Temperatures across China’s Yangtze River Basin could increase from 1.5 to 2 °C (2.7 to 3.6 °F) over the next 50 years, while extreme weather events will also become more frequent, according to the largest river basin climate vulnerability assessment yet done. Some 400 million people depend upon the basin.
The Yangtze River Basin Climate Change Vulnerability and Adaptation Report, released in Beijing, not only describes the impact of climate change but also offers specific adaptation strategies for the Yangtze.
Extreme climate events such as storms and drought disasters will increase as climate change continues to alter our planet. Given the complexities and uncertainties associated with climate change, adaptation should firstly consider a ‘no-regrets’ strategy,” which does not require additional cost. If we take the right steps now, adaptation measures will pay for themselves.—Professor Xu Ming, the report’s lead researcher
|The Yangtze Basin|
|The Yangtze River is China’s longest, extending 6300 km in its main stream.|
|The Yangtze River Basin (YRB) covers an area of 1.8 million km2, encompassing about one fifth of China’s total territory, one third of the nation’s total population, and one quarter of its total arable land.|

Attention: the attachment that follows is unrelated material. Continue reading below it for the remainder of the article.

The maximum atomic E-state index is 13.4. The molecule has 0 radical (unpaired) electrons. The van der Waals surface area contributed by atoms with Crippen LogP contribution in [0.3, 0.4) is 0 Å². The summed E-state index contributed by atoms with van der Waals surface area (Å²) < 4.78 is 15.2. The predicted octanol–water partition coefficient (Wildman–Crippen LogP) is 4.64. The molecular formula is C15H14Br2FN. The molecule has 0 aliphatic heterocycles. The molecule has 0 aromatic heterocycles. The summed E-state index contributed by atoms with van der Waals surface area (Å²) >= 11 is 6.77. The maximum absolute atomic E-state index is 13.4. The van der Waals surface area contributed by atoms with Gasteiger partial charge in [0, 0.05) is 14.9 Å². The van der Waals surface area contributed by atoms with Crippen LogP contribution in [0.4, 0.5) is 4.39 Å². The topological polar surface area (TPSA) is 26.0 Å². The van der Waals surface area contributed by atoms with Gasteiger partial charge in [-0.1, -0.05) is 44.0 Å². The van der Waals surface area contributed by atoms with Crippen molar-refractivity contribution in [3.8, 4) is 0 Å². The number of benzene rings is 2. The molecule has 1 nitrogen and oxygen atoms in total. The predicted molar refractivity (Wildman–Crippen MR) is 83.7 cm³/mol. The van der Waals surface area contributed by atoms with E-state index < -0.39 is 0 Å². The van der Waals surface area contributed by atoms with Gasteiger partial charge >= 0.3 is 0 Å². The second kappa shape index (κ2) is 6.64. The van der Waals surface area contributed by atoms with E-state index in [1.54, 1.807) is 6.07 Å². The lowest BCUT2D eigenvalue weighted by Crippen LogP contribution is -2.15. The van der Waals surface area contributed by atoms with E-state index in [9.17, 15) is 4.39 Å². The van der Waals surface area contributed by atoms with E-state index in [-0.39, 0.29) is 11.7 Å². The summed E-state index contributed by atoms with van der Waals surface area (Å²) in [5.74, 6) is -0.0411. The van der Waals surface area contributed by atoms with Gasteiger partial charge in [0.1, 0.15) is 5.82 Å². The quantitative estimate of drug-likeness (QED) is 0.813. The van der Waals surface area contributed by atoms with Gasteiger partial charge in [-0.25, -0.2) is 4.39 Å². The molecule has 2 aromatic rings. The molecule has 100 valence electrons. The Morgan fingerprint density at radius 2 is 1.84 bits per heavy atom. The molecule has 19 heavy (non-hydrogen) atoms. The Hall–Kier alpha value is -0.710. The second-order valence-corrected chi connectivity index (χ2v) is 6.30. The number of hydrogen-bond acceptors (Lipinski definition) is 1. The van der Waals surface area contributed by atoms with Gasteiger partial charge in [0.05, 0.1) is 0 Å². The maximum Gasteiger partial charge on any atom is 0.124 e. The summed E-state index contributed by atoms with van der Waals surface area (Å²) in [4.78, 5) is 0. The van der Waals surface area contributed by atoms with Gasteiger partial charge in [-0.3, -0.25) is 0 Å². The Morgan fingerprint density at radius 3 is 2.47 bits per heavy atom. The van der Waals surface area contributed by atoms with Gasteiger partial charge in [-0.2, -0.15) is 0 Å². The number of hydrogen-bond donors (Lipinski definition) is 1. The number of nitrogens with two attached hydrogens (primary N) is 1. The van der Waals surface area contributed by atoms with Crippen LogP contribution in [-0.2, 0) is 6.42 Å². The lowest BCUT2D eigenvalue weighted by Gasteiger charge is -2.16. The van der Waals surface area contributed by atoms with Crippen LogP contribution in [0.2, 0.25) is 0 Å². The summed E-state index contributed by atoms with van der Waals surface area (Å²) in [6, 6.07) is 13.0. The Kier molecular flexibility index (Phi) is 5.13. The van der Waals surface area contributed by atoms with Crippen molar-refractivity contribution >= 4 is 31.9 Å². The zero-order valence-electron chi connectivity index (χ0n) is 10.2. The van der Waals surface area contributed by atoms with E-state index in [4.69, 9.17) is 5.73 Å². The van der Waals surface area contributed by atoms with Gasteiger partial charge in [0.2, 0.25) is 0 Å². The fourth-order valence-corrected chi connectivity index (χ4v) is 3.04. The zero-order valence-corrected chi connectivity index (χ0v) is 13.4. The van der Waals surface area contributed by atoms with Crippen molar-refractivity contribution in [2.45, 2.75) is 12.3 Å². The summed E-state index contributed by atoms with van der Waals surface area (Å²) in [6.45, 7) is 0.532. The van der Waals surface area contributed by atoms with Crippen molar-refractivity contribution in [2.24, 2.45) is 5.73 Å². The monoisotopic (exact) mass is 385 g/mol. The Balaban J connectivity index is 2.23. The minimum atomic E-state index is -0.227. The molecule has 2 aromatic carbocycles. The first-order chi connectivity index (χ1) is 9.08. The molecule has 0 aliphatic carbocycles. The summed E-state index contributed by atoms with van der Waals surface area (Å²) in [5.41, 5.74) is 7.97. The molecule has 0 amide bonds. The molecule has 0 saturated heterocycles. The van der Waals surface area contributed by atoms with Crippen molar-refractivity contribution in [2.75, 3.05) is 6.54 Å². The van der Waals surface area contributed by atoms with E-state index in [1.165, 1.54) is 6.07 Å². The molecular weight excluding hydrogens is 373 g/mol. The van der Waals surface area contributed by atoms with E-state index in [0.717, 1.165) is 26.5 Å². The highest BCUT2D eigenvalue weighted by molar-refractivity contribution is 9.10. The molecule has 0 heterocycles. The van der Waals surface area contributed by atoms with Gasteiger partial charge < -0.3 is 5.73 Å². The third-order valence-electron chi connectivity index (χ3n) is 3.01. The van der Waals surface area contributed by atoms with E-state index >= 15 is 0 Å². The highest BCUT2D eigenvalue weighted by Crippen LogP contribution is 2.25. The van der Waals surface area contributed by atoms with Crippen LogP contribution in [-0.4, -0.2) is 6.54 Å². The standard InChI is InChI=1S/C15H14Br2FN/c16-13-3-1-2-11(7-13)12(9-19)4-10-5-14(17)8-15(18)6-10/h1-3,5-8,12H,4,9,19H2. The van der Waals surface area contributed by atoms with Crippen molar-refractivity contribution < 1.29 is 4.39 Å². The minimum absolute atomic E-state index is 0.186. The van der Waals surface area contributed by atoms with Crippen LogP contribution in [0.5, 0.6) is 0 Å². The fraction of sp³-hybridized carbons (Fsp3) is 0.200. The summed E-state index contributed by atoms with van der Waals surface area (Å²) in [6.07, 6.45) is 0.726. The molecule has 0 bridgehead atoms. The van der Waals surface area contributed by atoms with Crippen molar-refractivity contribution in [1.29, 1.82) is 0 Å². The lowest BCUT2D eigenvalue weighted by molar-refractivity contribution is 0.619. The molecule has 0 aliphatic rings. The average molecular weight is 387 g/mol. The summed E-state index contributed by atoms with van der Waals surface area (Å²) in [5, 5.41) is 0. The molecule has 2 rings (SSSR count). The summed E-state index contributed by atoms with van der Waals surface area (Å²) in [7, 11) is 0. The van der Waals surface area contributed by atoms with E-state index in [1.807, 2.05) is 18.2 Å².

|The YRB is also a major economic zone, contributing 41.1% of GDP, 35.4% of the nation’s total grain production and 31.4% of its forest area in 2007. In addition, the river basin is home to many rare and endangered species, such as the giant panda, Yangtze River Dolphin, and Yangtze Sturgeon.|
Specific adaptation measures discussed in the report include strengthening existing infrastructure, such as power supply, transportation as well as river and coastal dike reinforcement. Other steps involve promoting Integrated River Basin Management (IRBM), switching to more flexible cropping systems, and reducing human impact on fragile ecosystems.
Data collected from 147 monitoring stations across the 1.8 million km2 river basin points to a 0.33 °C temperature rise during the 1990s. This hotter weather led to a spike in extreme climate events and flooding across the Yangtze basin, a trend that is expected to become increasingly dire over the next 50 years. Other findings show that from 2001 – 2005, the basin’s climate grew even hotter, increasing by an average of 0.71 °C.
According to the new report, wetlands will be the hardest hit. Lower water levels will reduce the number of aquatic birds in the Central and Lower Yangtze while climate change strips wetland ecosystems of important resources. Other impacts that could affect the 400 million people whose livelihoods depend on the basin include more frequent snowstorms and drought.
The Yangtze River Basin Climate Change Vulnerability and Adaptation Report was organized by WWF and compiled by more than 20 contributors from the Institute of Geography and Sciences and Natural Resources Research, China Academy of Sciences (CAS), Institute of Applied Ecology of the CAS, Institute of Mountain Hazards and Environment of the CAS, the China Meteorological Administration (CMA), and Fudan University.